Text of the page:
ALM Properties, Inc.
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Continued Uncertainty Over Patentable Subject Matter
The Federal Circuit has long struggled to clarify the standard for determining whether a computer-implemented invention is patent-ineligible because it falls under the “abstract idea” exception to patentability. Most recently, in CLS Bank Int’l v. Alice Corp. Pty., Ltd., No. 2011-1301, an en banc Federal Circuit confronted this issue directly but could not reach a consensus on the applicable standard, resulting in six opinions by the 10 sitting judges. The core of the disagreement focused on how expansively the abstract idea exception to patentability should be applied, and how to interpret the U.S. Supreme Court’s “inventive concept” requirement to the abstract idea exception pursuant to Mayo Collaborative Servs. v. Prometheus Labs, Inc., 132 S. Ct. 1289 (2012).
"I enjoy good writing and a good mystery, but I doubt that innovation is promoted when subjective and empty words like “contribution” or “inventiveness” are offered up by the courts to determine investment, resource allocation, and business decisions . . . .
As I start my next quarter century of judicial experience, I am sure that one day I will reflect on this moment as well. I can only hope it is a brighter reflection than I encounter today."
This uncertainty will continue until there is clarification by either the Supreme Court (possibly in the short term), or Congress or subsequent Federal Circuit decisions in the long term.
CLS Bank Litigation Background
In CLS Bank, the district court held invalid certain claims covering a computerized trading platform that uses an intermediary to mitigate risks in trading stocks or currency, finding the claims were directed to an abstract idea and therefore ineligible for patent protection. On appeal, a panel of the Federal Circuit reversed, and subsequently the court agreed to hear the case en banc. The en banc court issued a two-paragraph per curiam opinion, affirming the district court ruling that all claims were ineligible under 35 U.S.C. § 101.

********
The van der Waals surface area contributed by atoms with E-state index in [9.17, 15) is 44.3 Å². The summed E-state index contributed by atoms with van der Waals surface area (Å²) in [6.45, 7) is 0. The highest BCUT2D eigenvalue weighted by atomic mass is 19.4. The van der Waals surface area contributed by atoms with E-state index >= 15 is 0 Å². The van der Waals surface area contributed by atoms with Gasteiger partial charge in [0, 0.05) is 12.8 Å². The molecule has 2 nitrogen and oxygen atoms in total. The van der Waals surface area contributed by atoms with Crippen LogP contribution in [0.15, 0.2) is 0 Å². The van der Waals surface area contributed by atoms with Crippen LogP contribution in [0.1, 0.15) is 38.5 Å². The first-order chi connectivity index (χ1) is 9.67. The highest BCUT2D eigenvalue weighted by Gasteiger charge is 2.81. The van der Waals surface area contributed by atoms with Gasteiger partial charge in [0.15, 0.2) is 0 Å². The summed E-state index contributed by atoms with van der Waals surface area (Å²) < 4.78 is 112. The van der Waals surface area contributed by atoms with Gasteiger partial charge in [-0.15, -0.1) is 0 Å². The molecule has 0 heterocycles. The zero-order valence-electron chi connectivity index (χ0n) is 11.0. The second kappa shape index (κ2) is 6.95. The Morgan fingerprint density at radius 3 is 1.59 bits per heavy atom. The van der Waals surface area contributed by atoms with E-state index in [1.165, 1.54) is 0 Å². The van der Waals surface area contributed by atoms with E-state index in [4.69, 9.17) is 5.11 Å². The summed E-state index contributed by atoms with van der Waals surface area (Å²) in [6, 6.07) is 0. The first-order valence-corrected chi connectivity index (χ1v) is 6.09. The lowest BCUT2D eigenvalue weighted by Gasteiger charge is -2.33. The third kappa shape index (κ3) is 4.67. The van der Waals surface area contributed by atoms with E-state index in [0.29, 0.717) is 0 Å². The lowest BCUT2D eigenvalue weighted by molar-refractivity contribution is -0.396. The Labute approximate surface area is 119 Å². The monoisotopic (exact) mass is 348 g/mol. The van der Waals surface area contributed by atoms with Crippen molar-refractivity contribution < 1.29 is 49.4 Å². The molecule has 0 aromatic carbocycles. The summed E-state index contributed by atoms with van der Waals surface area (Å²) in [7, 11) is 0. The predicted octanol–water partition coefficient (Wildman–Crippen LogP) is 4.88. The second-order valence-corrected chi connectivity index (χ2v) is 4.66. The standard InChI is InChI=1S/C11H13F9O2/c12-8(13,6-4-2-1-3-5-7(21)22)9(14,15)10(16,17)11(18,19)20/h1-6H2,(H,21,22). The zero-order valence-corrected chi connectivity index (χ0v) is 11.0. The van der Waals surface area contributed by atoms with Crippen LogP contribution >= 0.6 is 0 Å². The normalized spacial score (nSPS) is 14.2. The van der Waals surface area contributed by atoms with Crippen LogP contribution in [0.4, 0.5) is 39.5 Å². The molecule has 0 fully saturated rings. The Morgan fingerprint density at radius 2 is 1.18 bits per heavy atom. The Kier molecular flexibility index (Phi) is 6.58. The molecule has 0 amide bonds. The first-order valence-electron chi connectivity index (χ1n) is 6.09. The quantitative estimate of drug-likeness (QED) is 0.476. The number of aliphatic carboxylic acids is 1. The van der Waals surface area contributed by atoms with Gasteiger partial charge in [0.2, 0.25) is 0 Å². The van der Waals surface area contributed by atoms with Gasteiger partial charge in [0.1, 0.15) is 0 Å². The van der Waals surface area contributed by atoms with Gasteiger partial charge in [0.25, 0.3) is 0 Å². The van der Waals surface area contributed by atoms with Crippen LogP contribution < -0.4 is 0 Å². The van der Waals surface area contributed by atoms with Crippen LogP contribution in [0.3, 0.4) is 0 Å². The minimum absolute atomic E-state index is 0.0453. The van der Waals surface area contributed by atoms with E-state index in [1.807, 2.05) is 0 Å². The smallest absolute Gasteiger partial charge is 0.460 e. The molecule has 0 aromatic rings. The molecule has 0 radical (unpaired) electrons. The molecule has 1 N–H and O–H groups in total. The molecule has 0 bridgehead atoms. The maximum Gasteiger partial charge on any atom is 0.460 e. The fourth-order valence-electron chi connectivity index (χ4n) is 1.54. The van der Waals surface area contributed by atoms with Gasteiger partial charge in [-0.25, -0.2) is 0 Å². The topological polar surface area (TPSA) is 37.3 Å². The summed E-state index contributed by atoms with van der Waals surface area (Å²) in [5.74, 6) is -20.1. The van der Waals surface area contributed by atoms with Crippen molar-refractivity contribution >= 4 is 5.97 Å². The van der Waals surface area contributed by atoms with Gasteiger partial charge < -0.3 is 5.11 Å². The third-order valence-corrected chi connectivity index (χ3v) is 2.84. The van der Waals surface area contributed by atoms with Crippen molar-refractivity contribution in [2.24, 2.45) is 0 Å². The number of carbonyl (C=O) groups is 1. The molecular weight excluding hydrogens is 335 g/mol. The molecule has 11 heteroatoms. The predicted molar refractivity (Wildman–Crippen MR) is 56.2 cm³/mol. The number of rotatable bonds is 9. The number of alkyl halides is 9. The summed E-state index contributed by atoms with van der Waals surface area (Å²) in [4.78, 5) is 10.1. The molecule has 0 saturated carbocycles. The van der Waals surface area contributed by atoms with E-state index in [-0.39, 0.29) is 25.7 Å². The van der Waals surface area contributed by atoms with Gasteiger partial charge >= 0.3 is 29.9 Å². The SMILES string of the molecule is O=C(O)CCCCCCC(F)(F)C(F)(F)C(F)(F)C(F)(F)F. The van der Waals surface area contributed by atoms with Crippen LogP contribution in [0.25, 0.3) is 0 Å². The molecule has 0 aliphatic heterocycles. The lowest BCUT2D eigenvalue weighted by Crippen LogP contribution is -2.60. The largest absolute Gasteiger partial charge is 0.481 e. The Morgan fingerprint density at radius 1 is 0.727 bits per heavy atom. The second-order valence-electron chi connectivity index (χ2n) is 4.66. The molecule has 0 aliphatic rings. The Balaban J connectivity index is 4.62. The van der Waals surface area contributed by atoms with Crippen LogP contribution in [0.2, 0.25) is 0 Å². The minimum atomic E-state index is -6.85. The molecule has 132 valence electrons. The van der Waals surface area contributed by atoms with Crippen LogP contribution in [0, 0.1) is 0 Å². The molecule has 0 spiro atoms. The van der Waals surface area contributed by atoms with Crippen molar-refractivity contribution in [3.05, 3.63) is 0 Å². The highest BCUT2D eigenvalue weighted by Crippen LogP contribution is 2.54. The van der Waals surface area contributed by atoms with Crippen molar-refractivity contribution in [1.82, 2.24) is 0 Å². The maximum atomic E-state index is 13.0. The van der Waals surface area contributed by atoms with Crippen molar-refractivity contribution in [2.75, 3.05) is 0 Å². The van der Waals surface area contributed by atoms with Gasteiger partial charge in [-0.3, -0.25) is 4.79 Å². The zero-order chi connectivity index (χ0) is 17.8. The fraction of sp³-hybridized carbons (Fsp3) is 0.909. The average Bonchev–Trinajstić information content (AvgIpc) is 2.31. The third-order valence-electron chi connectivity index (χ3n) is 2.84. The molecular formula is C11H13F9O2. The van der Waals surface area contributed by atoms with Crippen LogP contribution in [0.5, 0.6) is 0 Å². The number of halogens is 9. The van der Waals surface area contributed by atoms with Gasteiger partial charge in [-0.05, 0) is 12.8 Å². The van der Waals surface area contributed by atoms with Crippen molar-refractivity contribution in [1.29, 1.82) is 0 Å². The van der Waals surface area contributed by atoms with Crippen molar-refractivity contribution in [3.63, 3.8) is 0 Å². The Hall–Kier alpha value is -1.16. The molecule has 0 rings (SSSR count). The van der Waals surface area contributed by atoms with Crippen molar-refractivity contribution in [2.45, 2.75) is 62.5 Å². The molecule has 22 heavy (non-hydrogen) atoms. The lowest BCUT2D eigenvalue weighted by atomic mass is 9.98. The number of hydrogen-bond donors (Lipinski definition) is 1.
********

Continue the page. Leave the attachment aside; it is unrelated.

Judge Lourie’s Opinion
Judge Alan Lourie, joined by Judges Timothy Dyk, Sharon Prost, Jimmie Reyna, and Evan Wallach (the “Lourie Group”), found each of the method and system claims to be ineligible for patentability. Under this group’s approach, a court must first identify the abstract idea and then determine whether there exists any “additional substantive limitations that narrow, confine or otherwise tie down the claim so that . . . it does not cover the full abstract idea itself.”
Chief Judge Rader’s Opinion
Chief Judge Rader, joined by Judges Richard Linn, Kimberly Moore and Kathleen O’Malley (the “Rader Group”), found the system claims to be patent eligible. In this group’s view, the relevant inquiry focuses on whether a claim contains a meaningful limitation restricting it to an application of an abstract idea, rather than the abstract idea itself. Where claims tie an abstract idea to a specific way of doing something with a computer, or disclose a specific computer for doing something, they will likely be patent eligible. Such meaningful limitations may include the computer being part of the solution, being integral to the performance of the method, or containing an improvement in computer technology.
Judge Moore’s Opinion
Judge Moore filed a separate opinion dissenting in part from the per curiam opinion, joined by Chief Judge Rader and Judges Linn and O’Malley. Judge Moore warned that finding all claims to be ineligible will cause “the death of hundreds of thousands of patents, including all business method, financial system, and software patents.” In her view (similar to that of Chief Judge Rader), specifying the limitations and structure of a claimed machine provides the “inventive concept” that meaningfully limits the claim. Judge Moore regarded the system claims as “detailed” and “specific to a system of particular hardware programmed to perform particular functions.” She rejected Judge Lourie’s notion that the system claims were merely method claims in disguise, and asserted that a computer does not become an abstract idea “by virtue of the software it is running.”
Judge Newman’s Opinion
Judge Pauline Newman filed her own opinion and urged that the attempts to define a “universal criteria of eligibility” by defining “abstractedness,” “preemption,” and “meaningfulness” were “heroic,” but misguided. In Judge Newman’s view, the eligibility inquiry should be strictly limited to the statutory classes set forth in 35 U.S.C. § 101, and issues concerning the breadth of the claims should be addressed under sections §§ 102 (anticipation), 103 (obviousness) and 112 (adequate disclosure) of the statute.
CLS Bank provides no clear way forward in assessing the eligibility of software patents, and it remains uncertain whether the Supreme Court will grant a petition for certiorari in this case. Companies that are prosecuting, acquiring, or litigating software patents should be aware of the various approaches taken by the judges in these opinions, consider how each approach might affect their business strategy, and monitor further developments in this area of uncertainty.